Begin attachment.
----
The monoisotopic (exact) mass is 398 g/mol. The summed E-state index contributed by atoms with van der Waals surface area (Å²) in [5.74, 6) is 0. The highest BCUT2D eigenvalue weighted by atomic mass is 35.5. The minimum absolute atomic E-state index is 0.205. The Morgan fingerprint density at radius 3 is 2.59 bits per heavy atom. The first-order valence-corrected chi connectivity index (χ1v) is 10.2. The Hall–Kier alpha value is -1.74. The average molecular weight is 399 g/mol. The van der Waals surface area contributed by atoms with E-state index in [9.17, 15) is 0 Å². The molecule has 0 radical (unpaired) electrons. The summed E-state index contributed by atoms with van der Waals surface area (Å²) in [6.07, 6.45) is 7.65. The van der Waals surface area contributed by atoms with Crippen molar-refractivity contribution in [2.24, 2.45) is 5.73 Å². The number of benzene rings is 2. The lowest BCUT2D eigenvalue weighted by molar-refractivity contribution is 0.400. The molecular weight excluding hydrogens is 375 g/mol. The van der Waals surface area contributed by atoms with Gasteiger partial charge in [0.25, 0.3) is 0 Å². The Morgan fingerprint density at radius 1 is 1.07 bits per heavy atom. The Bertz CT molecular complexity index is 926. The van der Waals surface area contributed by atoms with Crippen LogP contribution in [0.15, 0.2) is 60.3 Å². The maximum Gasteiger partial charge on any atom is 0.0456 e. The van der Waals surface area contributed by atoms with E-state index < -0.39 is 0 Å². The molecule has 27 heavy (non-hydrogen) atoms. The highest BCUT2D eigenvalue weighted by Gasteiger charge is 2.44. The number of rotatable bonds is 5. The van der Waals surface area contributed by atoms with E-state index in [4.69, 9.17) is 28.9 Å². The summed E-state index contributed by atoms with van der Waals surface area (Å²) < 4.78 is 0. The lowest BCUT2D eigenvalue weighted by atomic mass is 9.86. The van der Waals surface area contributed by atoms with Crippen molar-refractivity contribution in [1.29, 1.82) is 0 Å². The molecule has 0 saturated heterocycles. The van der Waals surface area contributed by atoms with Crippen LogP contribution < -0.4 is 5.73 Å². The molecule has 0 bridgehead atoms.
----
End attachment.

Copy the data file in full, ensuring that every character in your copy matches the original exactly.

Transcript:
The monoisotopic (exact) mass is 398 g/mol. The summed E-state index contributed by atoms with van der Waals surface area (Å²) in [5.74, 6) is 0. The highest BCUT2D eigenvalue weighted by atomic mass is 35.5. The minimum absolute atomic E-state index is 0.205. The Morgan fingerprint density at radius 3 is 2.59 bits per heavy atom. The first-order valence-corrected chi connectivity index (χ1v) is 10.2. The Hall–Kier alpha value is -1.74. The average molecular weight is 399 g/mol. The van der Waals surface area contributed by atoms with E-state index in [9.17, 15) is 0 Å². The molecule has 0 radical (unpaired) electrons. The summed E-state index contributed by atoms with van der Waals surface area (Å²) in [6.07, 6.45) is 7.65. The van der Waals surface area contributed by atoms with Crippen molar-refractivity contribution in [2.24, 2.45) is 5.73 Å². The number of benzene rings is 2. The lowest BCUT2D eigenvalue weighted by molar-refractivity contribution is 0.400. The molecular weight excluding hydrogens is 375 g/mol. The van der Waals surface area contributed by atoms with Gasteiger partial charge in [0.25, 0.3) is 0 Å². The Morgan fingerprint density at radius 1 is 1.07 bits per heavy atom. The Bertz CT molecular complexity index is 926. The van der Waals surface area contributed by atoms with Crippen LogP contribution in [0.15, 0.2) is 60.3 Å². The maximum Gasteiger partial charge on any atom is 0.0456 e. The van der Waals surface area contributed by atoms with E-state index < -0.39 is 0 Å². The molecule has 27 heavy (non-hydrogen) atoms. The highest BCUT2D eigenvalue weighted by Gasteiger charge is 2.44. The number of rotatable bonds is 5. The van der Waals surface area contributed by atoms with E-state index in [4.69, 9.17) is 28.9 Å². The summed E-state index contributed by atoms with van der Waals surface area (Å²) < 4.78 is 0. The lowest BCUT2D eigenvalue weighted by atomic mass is 9.86. The van der Waals surface area contributed by atoms with Crippen molar-refractivity contribution in [1.29, 1.82) is 0 Å². The molecule has 0 saturated heterocycles. The van der Waals surface area contributed by atoms with Crippen LogP contribution < -0.4 is 5.73 Å². The molecule has 0 bridgehead atoms.